Getting Hip to Conflict of Interest

Here’s a quick one:
Study Renews Conflict-Of-Interest Debate (by Lindsey Tanner writing for the Associated Press)

A new study showing that padded hip protectors didn’t prevent fractures in the elderly has renewed questions about hidden drug industry ties to medical research.
Three of the authors of the study on bone breaks didn’t tell editors of an influential medical journal, which is publishing their research Wednesday, that they had consulted for or received research money from the makers of bone-strengthening drugs. That potential conflict was discovered by The Associated Press.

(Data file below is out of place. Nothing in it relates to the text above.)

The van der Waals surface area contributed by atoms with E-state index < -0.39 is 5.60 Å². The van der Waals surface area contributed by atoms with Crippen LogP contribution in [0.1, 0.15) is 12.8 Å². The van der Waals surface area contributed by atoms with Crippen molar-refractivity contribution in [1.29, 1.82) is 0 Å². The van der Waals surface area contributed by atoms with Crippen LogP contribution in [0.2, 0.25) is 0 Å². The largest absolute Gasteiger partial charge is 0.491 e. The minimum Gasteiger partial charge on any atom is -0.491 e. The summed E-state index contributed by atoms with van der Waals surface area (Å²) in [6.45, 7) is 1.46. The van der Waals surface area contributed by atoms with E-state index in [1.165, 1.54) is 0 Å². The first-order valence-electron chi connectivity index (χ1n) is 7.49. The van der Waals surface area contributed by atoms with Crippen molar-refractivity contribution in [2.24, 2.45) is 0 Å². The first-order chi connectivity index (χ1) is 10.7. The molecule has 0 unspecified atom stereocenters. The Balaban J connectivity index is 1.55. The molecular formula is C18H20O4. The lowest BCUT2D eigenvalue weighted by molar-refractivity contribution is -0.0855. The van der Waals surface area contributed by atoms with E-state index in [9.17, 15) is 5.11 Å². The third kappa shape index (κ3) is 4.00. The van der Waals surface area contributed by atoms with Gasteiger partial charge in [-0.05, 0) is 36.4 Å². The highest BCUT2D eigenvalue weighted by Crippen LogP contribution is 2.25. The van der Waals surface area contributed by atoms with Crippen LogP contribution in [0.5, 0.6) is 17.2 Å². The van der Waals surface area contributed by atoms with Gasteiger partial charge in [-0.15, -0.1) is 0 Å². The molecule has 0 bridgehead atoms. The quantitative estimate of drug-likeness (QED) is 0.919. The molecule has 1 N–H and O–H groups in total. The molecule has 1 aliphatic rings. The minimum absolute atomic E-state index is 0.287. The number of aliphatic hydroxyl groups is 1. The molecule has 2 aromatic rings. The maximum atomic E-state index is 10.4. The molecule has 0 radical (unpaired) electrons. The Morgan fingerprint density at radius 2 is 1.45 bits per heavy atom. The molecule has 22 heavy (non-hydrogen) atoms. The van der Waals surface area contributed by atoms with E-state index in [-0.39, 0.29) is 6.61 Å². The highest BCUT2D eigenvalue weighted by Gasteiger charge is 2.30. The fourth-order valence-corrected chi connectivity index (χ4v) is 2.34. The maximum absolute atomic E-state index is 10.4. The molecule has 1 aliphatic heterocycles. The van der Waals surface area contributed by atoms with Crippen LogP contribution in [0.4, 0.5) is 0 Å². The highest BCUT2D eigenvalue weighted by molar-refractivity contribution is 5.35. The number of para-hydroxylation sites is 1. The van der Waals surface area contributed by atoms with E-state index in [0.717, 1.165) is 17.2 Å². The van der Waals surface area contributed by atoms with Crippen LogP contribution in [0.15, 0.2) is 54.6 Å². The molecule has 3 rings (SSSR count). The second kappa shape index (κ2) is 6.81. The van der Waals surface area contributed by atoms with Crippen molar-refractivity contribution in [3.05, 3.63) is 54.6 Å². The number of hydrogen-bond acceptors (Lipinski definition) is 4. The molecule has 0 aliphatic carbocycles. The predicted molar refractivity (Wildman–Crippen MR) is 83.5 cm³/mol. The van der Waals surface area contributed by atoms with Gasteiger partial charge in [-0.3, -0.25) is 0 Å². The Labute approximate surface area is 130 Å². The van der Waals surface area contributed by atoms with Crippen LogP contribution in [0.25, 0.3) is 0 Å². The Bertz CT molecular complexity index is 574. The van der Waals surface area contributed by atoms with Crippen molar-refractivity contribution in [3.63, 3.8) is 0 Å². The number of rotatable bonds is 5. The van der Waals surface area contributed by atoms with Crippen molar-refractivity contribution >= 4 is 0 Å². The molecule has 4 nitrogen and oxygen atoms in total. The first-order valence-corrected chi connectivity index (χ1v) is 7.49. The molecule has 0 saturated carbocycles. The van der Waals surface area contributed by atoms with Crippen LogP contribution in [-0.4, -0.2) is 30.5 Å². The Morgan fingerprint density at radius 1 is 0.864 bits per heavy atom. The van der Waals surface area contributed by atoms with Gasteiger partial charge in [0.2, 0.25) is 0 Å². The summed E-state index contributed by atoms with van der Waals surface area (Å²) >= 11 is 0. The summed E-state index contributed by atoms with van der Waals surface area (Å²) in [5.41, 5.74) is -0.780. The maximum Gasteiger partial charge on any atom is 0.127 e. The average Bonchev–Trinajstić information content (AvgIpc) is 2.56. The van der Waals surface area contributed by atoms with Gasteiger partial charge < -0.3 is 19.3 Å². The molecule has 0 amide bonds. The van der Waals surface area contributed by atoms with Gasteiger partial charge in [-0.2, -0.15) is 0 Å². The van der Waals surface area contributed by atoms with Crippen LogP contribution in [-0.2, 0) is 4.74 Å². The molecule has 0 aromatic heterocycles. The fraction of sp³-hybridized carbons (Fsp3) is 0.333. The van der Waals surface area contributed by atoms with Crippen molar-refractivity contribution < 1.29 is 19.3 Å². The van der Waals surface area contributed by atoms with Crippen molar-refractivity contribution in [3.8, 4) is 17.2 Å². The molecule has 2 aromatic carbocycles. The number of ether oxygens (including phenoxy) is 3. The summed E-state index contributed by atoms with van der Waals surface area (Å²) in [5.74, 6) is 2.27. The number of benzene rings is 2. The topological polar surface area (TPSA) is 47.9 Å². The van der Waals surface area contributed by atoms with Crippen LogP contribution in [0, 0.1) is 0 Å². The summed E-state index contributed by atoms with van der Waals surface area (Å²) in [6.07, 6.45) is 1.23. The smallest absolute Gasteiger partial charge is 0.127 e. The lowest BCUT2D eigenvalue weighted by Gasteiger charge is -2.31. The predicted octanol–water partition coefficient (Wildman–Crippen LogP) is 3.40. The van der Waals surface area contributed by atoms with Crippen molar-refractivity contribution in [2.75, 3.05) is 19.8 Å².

OK, here’s the business ethics angle. There’s no claim, in this story, that the makers of bone-strengthening drugs had any direct involvement. The worry rather is that the three researchers failed to disclose a financial relationship that might reasonably be expected to influence their professional judgment. The question: do the companies involved (i.e., in the background) bear any responsibility? Could they be considered vicariously liable (I mean ethically, not legally)? Would tacit condoning of failure-to-disclose be anything like condoning perjury?
p.s., anyone interested in the pharmaceutical industry absolutely MUST check out this blog: Pharmalot

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